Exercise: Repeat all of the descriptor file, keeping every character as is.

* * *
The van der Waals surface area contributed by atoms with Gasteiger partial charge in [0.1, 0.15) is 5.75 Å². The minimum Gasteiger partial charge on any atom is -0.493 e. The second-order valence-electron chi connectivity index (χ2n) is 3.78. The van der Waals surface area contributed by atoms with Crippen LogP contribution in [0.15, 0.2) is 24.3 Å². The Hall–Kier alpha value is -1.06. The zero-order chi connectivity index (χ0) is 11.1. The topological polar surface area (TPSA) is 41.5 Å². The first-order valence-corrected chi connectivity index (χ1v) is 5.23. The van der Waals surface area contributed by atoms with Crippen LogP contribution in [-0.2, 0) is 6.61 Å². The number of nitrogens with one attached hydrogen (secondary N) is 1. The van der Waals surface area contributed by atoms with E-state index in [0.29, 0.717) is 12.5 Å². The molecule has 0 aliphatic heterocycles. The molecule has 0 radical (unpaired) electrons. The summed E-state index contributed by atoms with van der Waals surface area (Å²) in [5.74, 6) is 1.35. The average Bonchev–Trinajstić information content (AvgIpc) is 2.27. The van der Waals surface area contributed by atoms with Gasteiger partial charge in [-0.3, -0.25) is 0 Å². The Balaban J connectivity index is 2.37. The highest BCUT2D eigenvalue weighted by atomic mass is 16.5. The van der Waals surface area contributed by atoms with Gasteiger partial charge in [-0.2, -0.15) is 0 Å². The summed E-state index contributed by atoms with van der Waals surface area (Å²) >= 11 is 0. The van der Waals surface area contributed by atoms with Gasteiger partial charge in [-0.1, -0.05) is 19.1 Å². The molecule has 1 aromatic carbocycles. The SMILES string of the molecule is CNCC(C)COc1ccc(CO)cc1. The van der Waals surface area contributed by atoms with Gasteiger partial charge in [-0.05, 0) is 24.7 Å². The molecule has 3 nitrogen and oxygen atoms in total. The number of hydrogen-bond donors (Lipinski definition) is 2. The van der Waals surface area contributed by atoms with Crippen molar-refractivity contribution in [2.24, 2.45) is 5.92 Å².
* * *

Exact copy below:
The van der Waals surface area contributed by atoms with Gasteiger partial charge in [0.1, 0.15) is 5.75 Å². The minimum Gasteiger partial charge on any atom is -0.493 e. The second-order valence-electron chi connectivity index (χ2n) is 3.78. The van der Waals surface area contributed by atoms with Crippen LogP contribution in [0.15, 0.2) is 24.3 Å². The Hall–Kier alpha value is -1.06. The zero-order chi connectivity index (χ0) is 11.1. The topological polar surface area (TPSA) is 41.5 Å². The first-order valence-corrected chi connectivity index (χ1v) is 5.23. The van der Waals surface area contributed by atoms with Crippen LogP contribution in [-0.2, 0) is 6.61 Å². The number of nitrogens with one attached hydrogen (secondary N) is 1. The van der Waals surface area contributed by atoms with E-state index in [0.29, 0.717) is 12.5 Å². The molecule has 0 aliphatic heterocycles. The molecule has 0 radical (unpaired) electrons. The summed E-state index contributed by atoms with van der Waals surface area (Å²) in [5.74, 6) is 1.35. The average Bonchev–Trinajstić information content (AvgIpc) is 2.27. The van der Waals surface area contributed by atoms with Gasteiger partial charge in [-0.3, -0.25) is 0 Å². The Balaban J connectivity index is 2.37. The highest BCUT2D eigenvalue weighted by atomic mass is 16.5. The van der Waals surface area contributed by atoms with Gasteiger partial charge in [-0.2, -0.15) is 0 Å². The summed E-state index contributed by atoms with van der Waals surface area (Å²) >= 11 is 0. The van der Waals surface area contributed by atoms with Gasteiger partial charge in [-0.1, -0.05) is 19.1 Å². The molecule has 1 aromatic carbocycles. The SMILES string of the molecule is CNCC(C)COc1ccc(CO)cc1. The van der Waals surface area contributed by atoms with Gasteiger partial charge in [-0.05, 0) is 24.7 Å². The molecule has 3 nitrogen and oxygen atoms in total. The number of hydrogen-bond donors (Lipinski definition) is 2. The van der Waals surface area contributed by atoms with Crippen molar-refractivity contribution in [2.24, 2.45) is 5.92 Å².